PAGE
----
Stories from FEDUP’s Income Generation Programme (FIGP)

By 10th Apr 2015 FEDUP, uTshani Fund

By Yolande Hendler (on behalf of CORC)


Elisa Ramboda

Venda Beadwork in Limpopo

My name is Elisa Ramboda. I’ve lived here in Ramahantsha* my whole life, more than 70 years. I’m the first member of Pfano, my savings scheme, and I was the first to join when the Federation of the Urban and Rural Poor (FEDUP) was launched in Limpopo because I heard about savings. When the FEDUP income generation project started I took my first loan of R 1000 – to buy beads in town and sell Venda beadwork here at my house and at paying points where people get their grants. Even when there is a wedding, people come and place orders with me to make them traditional decorations.

I sell headbands for R150, armbands for R90, belts are R150 and necklaces cost R40. I make good profits and I have already taken and repaid three loans! This helps me to pay my grandchildren’s school fees. I also support my daughter-in-law and my son.”

This blog traces the stories of FEDUP members in four South African regions who use the Federation Income Generation Programme (FIGP) to start businesses, support family members, and secure their livelihoods.

(*near Makhado / Louis Trichardt in Limpopo)

FEDUP is built on daily savings

As a network of saving schemes, FEDUP’s core practice centres on daily savings collections that establish a space for individuals to share daily struggles and for savings group to identify solutions. Most often members’ needs pertain to accessing well-located land, security of tenure, improved shelter, housing and basic services. Through daily collections and other community organisation tools FEDUP has built partnerships with government on all tiers, negotiating access to many of these needs.


FIGP draws on FEDUPS’s Urban Poor Fund

Amidst successful negotiations, the lack of income generation continued to cause instability and hardship. FEDUP therefore launched the FIGP in 2014 to assist members in starting small businesses, enabling the movement to generate its own income through reinforcing the significance of daily savings itself. FEDUP (via uTshani Fund) registered with the relevant financial bodies and started up a legal and formalised microfinance institution through which members can access group loans from their own Urban Poor Fund instead of external financial institutions.

Taking loans to start a business

The criteria for accessing a FIGP loan are:

  • Formal FEDUP membership (complete once-off UPF payment of R750)
  • Active member of a FEDUP savings scheme
  • Experience as small business entrepreneur for at least 6 months
  • Be part of a group of 5 to access a loan

These criteria ensure that members continue saving and supporting one another in the development of their respective businesses because individuals can only receive loans when they are in a group of five. The whole group must also make repayments as one overall sum. Therefore individual success depends on group success.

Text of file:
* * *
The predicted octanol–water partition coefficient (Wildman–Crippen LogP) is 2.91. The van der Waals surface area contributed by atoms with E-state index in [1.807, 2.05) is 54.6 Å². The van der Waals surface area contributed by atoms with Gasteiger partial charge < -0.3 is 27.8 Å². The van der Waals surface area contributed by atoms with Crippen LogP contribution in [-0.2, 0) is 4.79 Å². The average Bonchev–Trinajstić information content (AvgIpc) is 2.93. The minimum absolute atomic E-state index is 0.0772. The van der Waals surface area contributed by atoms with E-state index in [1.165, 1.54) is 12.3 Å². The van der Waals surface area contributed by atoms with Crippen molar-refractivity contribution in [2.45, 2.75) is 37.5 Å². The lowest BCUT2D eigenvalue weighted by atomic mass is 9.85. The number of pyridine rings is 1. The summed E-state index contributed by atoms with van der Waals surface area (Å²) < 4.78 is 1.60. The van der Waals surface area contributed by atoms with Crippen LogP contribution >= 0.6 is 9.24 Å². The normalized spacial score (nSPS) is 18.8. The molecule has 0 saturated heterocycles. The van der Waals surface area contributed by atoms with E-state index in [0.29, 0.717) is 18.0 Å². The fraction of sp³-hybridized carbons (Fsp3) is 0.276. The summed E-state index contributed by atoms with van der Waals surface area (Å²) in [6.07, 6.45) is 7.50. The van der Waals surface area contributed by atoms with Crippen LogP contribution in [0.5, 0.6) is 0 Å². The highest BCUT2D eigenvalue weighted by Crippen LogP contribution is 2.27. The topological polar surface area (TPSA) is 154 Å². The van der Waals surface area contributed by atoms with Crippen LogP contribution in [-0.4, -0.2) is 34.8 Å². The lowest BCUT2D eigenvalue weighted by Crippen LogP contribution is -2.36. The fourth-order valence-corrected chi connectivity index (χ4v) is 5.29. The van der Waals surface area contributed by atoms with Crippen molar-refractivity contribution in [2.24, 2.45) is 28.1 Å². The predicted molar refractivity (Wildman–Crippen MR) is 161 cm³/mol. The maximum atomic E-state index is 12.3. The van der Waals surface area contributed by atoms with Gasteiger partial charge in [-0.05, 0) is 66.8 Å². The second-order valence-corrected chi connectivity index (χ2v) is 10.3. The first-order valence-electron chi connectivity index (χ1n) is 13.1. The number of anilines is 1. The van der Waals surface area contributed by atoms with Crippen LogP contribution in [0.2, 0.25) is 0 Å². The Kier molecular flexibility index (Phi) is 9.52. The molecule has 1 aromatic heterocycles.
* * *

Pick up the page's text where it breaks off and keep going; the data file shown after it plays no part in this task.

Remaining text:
Sophie’s Tuckshop in Bethal, Mpumalanga

Sophie Mofokeng's tuckshop

Sophie Mofokeng’s tuckshop

As Sophie Mofokeng attends to a customer in her well-stocked tuck shop, in the front section of her house, she says that she has been a FEDUP member since 2013.

“I started my shop in 2009. But after a while I got stuck because I did not make enough profits because I did not increase my prices enough from the wholesaler prices. But now I am good at it. FEDUP has helped me a lot, especially through savings and the FIGP loan, which supports me with my shop. I have taken and repaid three loans so far: R500, R1600 and R1000. They have helped me because I don’t have to pay high interest. I have many customers especially on weekends and month end. I count my profits every day when I close and put them in my account.

Saving is good for me because I can’t always draw the money when I want it. It helps me to support my children after school, maybe through varsity (university). I want to grow the shop and buy a chips machine and a double fridge so I can stock more colddrinks.”

In Standerton (Mpumalanga), Dolly Moleme, Emelina Hlabati and Beauty Nkosi (both over 70), speak about the poultry project they started through FIGP.

“The Gogos and I are members of Masakane savings scheme. We used to be many members – now we are about 30 people. Many of us received houses but we wanted to do more to support ourselves. The Gogos and I started a chicken income generation project because many people like to eat chickens: we buy small chickens , grow them and then we sell them.”

(Dolly Moleme, FEDUP member, Mpumalanga).

Dolly has also used FIGP to make her own Achar (condiment) and sell at a public vending area in Standerton’s town centre. Other FEDUP members in Bethal have set up their FIGP businesses, selling uniforms, clothing and household items in public areas where people gather to collect their monthly grants.

FEDUP seamstresses in North West Province and Gauteng

In Legonyane (North West) and Orange Farm (Gauteng) FEDUP savings scheme members are making use of FIGP loans to expand their sewing businesses. Both members are experienced seamstresses and use the loans to buy material to make graduation gowns and shwe-shwe dresses.

In reflecting on the impact of the loan system within the FIGP, Rose Molokoane, FEDUP National Co-ordinator said,

“As FEDUP, we initially got together in saving schemes so we could save towards houses.  Some people began dropping out when they didn’t see houses. But our work is not about houses only – it’s about the future. We are building a future, not a house. We are building a home, not a house. In a home there are many needs. We are using this loan programme (based on our savings) to do something about them.”

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